Learning From Past Missteps
How best to preserve the ruins has been a debate since the ruins were first visited. The actions of the Hemenway Southwestern Archaeological Expedition financed by Mary Hemenway from 1887 to1888 led to some of the strongest protections. When members of the expedition visited the Casa Grande, their report on the extensive vandalism they found there prompted Mrs. Hemenway to mount an effort to save the ruins. The result was the establishment of Casa Grande Ruins as the first federal prehistoric and cultural reservation by President Benjamin Harrison in 1892.
Experimenting with New Possibilities
Trying to find the right mix of old and new for coating the historic walls has been a never ending test. Current efforts use a slurry of caliche soil and a small amount of additive.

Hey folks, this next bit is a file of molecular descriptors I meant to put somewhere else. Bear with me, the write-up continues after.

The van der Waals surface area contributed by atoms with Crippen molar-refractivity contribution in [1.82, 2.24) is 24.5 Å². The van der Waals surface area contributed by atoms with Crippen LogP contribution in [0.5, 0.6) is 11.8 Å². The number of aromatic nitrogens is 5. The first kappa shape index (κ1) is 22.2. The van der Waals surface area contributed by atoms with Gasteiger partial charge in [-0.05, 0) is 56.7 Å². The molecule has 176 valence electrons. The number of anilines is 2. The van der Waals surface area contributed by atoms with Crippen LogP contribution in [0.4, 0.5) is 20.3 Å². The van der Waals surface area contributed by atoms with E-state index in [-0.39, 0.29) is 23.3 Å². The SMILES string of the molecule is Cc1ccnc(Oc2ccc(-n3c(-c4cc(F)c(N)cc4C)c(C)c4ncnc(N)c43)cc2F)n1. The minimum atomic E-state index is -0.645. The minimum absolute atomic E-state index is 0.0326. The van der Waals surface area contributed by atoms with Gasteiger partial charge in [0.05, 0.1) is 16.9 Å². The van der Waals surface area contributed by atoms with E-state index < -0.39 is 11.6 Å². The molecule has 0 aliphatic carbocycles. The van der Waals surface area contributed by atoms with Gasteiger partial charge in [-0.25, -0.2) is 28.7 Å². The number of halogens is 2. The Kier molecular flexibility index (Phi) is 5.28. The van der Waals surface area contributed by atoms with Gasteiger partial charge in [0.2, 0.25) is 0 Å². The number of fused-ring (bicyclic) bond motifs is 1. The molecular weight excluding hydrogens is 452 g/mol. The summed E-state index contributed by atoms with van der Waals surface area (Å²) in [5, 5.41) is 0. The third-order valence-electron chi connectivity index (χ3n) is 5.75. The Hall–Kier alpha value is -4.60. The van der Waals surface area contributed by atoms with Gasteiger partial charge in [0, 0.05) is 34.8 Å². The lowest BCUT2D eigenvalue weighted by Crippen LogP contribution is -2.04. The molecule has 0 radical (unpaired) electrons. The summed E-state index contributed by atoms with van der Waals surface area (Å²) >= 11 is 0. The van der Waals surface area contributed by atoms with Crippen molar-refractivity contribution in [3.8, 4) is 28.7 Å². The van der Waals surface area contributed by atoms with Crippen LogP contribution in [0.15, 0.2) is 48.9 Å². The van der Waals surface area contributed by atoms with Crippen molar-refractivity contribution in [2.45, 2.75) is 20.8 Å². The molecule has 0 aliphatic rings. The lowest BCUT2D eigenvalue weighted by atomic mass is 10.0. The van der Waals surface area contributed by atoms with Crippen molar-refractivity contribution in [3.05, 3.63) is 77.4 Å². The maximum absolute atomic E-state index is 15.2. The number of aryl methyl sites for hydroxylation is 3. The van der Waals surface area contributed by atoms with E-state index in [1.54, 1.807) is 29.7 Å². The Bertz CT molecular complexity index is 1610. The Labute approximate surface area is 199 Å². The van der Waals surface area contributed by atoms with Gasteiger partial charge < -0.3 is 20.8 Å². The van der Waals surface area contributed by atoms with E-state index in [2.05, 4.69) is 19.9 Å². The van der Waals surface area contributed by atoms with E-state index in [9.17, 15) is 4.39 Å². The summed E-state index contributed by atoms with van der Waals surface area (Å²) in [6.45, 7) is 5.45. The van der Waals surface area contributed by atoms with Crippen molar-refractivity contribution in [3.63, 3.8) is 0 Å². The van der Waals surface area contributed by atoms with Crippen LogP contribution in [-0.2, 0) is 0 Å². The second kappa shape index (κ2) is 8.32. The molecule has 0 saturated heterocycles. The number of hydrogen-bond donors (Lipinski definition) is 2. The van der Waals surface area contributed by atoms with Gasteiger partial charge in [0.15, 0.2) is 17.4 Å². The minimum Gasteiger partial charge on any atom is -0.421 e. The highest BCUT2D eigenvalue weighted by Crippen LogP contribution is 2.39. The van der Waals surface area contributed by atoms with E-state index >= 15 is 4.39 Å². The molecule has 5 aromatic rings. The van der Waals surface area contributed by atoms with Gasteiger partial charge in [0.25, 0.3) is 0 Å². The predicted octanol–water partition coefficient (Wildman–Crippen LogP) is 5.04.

Current Work Being Done
Every two years it becomes critical to apply a new layer of protection to the ruins. Under the supervision of an archeologist volunteers and staff apply a thin layer of protective coating. Care to volunteer and join us one summer?
Did You Know?
Burrowing owls are unique among birds because they nest underground in existing ground squirrel, coyote, and badger burrows. They are also commonly associated with humans and will frequently nest in burrows along irrigation ditches, canals, and even in people’s yards.